Two mtn passes, an explosives team, and a queseria
Trip Start Mar 31, 2010
34Trip End Jul 29, 2010
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Where I stayed
La Bolsa Hostel
We arrived in Bariloche and shared a cab with some Americans (only the 3rd-5th Americans we have met; likely because they frequent airports due to limited travel time; everyone else seems to get a month or more per year). Checked into Hostel Inn, which was a brief stay as it was full of 18-21 year olds partying and the "included" goulash dinner made us both feel queasy. La Bolsa the next day was a much better choice, with duvets and real matresses, we got the best night sleep since home
The following day we went trekking into the Nahuel Huapi National Park for Circuito Chico, a 3-day version of the 5-day Nahuel Huapi Traverse. We will present the highlights in bullet form:
* Traveling 1403 km north made for a completely different landscape, even though we were still in Patagonia. (Haven't left yet. Love it here.) Bamboo everywhere! Well in the low-land valleys at least.
* First night put us at 1700m altitude, and although we'd been in t-shirts practically all day, when the sun went behind the valley the temperature dropped almost immediately and we put on all the clothes we owned, used our chemical hand- and foot-warmers, and still froze. We woke up to an icy layer of breath condensation in our tent's rain guard.
* Day two included two mountain passes; up to >2000 meters, down to the valley, back up to >2000 meters, back down to camp at 1650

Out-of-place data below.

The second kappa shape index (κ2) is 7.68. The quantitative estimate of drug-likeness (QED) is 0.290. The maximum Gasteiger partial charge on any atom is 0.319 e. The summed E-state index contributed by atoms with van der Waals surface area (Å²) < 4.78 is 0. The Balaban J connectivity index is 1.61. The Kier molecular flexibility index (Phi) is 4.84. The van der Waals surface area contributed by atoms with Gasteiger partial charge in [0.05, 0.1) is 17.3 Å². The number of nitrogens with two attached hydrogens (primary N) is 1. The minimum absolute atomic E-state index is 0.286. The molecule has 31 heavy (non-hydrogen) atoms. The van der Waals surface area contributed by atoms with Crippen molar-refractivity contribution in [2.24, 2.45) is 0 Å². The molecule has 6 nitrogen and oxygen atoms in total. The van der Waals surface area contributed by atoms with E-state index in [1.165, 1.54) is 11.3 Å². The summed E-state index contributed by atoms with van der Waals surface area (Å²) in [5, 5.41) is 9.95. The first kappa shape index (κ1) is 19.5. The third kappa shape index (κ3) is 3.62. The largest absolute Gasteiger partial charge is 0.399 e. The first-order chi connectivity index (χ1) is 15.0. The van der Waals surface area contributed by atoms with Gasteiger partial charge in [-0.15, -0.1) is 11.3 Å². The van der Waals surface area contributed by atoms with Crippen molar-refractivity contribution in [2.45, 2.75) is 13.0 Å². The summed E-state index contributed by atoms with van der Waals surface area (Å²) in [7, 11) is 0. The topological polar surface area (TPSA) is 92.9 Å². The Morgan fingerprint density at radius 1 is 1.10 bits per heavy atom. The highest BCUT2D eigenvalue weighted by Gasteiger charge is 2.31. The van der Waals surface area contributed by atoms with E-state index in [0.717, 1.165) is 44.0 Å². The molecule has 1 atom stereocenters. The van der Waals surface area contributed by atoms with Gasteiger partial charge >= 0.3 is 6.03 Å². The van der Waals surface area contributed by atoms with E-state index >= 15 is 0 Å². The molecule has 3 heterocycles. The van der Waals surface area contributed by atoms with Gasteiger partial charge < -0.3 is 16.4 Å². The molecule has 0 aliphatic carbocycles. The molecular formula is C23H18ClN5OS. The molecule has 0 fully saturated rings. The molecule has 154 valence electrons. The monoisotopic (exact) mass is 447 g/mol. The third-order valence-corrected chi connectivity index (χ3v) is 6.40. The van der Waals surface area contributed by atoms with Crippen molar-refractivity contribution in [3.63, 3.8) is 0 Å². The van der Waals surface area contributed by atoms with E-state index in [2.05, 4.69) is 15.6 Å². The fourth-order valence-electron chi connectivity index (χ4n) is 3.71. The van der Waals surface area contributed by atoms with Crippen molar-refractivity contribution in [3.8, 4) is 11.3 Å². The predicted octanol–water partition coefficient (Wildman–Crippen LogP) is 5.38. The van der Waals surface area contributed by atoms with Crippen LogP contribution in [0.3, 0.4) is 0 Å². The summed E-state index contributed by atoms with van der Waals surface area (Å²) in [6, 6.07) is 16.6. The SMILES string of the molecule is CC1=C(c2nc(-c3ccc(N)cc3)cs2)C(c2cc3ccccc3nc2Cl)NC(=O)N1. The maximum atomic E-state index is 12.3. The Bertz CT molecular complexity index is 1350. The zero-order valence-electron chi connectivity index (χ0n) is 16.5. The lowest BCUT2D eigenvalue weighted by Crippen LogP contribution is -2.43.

* We learned a few vocab terms, as used in our Trekking in the Patagonian Andes book.
1) Sidling is not related to its more connotatively pleasant relative, settling. Instead it means slide/skid/wade through pebbles and rocks directly down a steep embankment (see pebble surfing video).
2) Boggy can mean anything from the dictionary definition of damp ground to the author’s loose usage in the case of wading through mid-calf deep sludge.
* Upon leaving the park, our exit route included walking 1 1/2 - 2 hours on a road to get to the town of Colonia Suiza where we could catch a bus back to Bariloche. After walking just over an hour we hitched a ride in the back of a pickup. They stopped at a sign that translated to "Danger, working on explosives. Do not enter." but they just moved the sign and kept driving. When we got to the second sign they let us out and pointed up a steep hill and told us the road was blasted and to just walk over the cliff and down to Colonia Suiza
they were the explosives team, and we were oh so thankful to have run into them, lest we might still be sitting at the first "Peligroso" sign wondering how in the world we'd get back to Bariloche.
* We found a quesos especiales shop (una queseria) in Bariloche and bought half a kilo of delicious cheeses, ate about a third of it on the trek, came back to La Bolsa to pack it up for our next bus ride, forgetting our next bus ride was taking us to Chile, where they don't allow the import of any plant or animal products. Long story short, we ate 2 weeks’ worth of cheese in 2 hours; they still took a big hunk at the Chilean border.
Bariloche has so much more to offer than we got to see. We didn't have time for the 27 km mountain bike ride, and it wasn't yet ski season. This little town reminded us of a less expensive version of Aspen, and we will likely return here sometime in our lives. For now, it's on to Pucon for volcanos and ice sledding!